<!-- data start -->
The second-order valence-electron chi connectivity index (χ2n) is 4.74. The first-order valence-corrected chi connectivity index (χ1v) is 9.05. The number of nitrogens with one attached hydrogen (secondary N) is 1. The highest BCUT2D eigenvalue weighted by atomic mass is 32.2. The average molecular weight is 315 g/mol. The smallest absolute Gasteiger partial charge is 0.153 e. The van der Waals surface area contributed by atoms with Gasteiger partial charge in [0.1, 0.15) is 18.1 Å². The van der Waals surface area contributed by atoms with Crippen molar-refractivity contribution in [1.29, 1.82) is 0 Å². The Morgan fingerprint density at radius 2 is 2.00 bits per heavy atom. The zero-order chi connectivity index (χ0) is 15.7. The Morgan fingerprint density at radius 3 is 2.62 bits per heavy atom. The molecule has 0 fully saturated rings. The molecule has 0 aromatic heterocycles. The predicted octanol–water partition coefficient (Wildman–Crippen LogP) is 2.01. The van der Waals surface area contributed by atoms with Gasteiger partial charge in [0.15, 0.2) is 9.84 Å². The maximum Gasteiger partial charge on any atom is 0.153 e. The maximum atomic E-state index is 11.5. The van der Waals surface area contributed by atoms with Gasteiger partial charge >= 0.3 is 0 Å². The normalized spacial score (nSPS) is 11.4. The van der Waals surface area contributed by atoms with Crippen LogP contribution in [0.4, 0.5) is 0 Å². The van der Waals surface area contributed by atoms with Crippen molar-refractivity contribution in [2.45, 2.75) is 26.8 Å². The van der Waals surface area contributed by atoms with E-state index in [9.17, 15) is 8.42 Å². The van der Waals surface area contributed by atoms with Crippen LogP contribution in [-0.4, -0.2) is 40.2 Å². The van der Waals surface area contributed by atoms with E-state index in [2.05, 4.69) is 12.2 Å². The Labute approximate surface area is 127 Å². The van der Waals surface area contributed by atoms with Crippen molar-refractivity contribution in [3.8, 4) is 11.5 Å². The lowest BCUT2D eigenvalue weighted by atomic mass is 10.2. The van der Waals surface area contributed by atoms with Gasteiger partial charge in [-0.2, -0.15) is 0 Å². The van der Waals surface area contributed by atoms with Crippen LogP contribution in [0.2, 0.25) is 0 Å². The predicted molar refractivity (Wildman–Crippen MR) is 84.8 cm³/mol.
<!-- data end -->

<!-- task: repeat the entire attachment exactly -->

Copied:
The second-order valence-electron chi connectivity index (χ2n) is 4.74. The first-order valence-corrected chi connectivity index (χ1v) is 9.05. The number of nitrogens with one attached hydrogen (secondary N) is 1. The highest BCUT2D eigenvalue weighted by atomic mass is 32.2. The average molecular weight is 315 g/mol. The smallest absolute Gasteiger partial charge is 0.153 e. The van der Waals surface area contributed by atoms with Gasteiger partial charge in [0.1, 0.15) is 18.1 Å². The van der Waals surface area contributed by atoms with Crippen molar-refractivity contribution in [1.29, 1.82) is 0 Å². The Morgan fingerprint density at radius 2 is 2.00 bits per heavy atom. The zero-order chi connectivity index (χ0) is 15.7. The Morgan fingerprint density at radius 3 is 2.62 bits per heavy atom. The molecule has 0 fully saturated rings. The molecule has 0 aromatic heterocycles. The predicted octanol–water partition coefficient (Wildman–Crippen LogP) is 2.01. The van der Waals surface area contributed by atoms with Gasteiger partial charge in [0.15, 0.2) is 9.84 Å². The maximum Gasteiger partial charge on any atom is 0.153 e. The maximum atomic E-state index is 11.5. The van der Waals surface area contributed by atoms with Gasteiger partial charge >= 0.3 is 0 Å². The normalized spacial score (nSPS) is 11.4. The van der Waals surface area contributed by atoms with Crippen LogP contribution in [0.4, 0.5) is 0 Å². The van der Waals surface area contributed by atoms with Crippen molar-refractivity contribution in [2.45, 2.75) is 26.8 Å². The van der Waals surface area contributed by atoms with E-state index in [9.17, 15) is 8.42 Å². The van der Waals surface area contributed by atoms with Crippen LogP contribution in [-0.4, -0.2) is 40.2 Å². The van der Waals surface area contributed by atoms with E-state index in [2.05, 4.69) is 12.2 Å². The Labute approximate surface area is 127 Å². The van der Waals surface area contributed by atoms with Crippen molar-refractivity contribution in [3.8, 4) is 11.5 Å². The lowest BCUT2D eigenvalue weighted by atomic mass is 10.2. The van der Waals surface area contributed by atoms with Gasteiger partial charge in [-0.2, -0.15) is 0 Å². The van der Waals surface area contributed by atoms with Crippen LogP contribution in [0.2, 0.25) is 0 Å². The predicted molar refractivity (Wildman–Crippen MR) is 84.8 cm³/mol.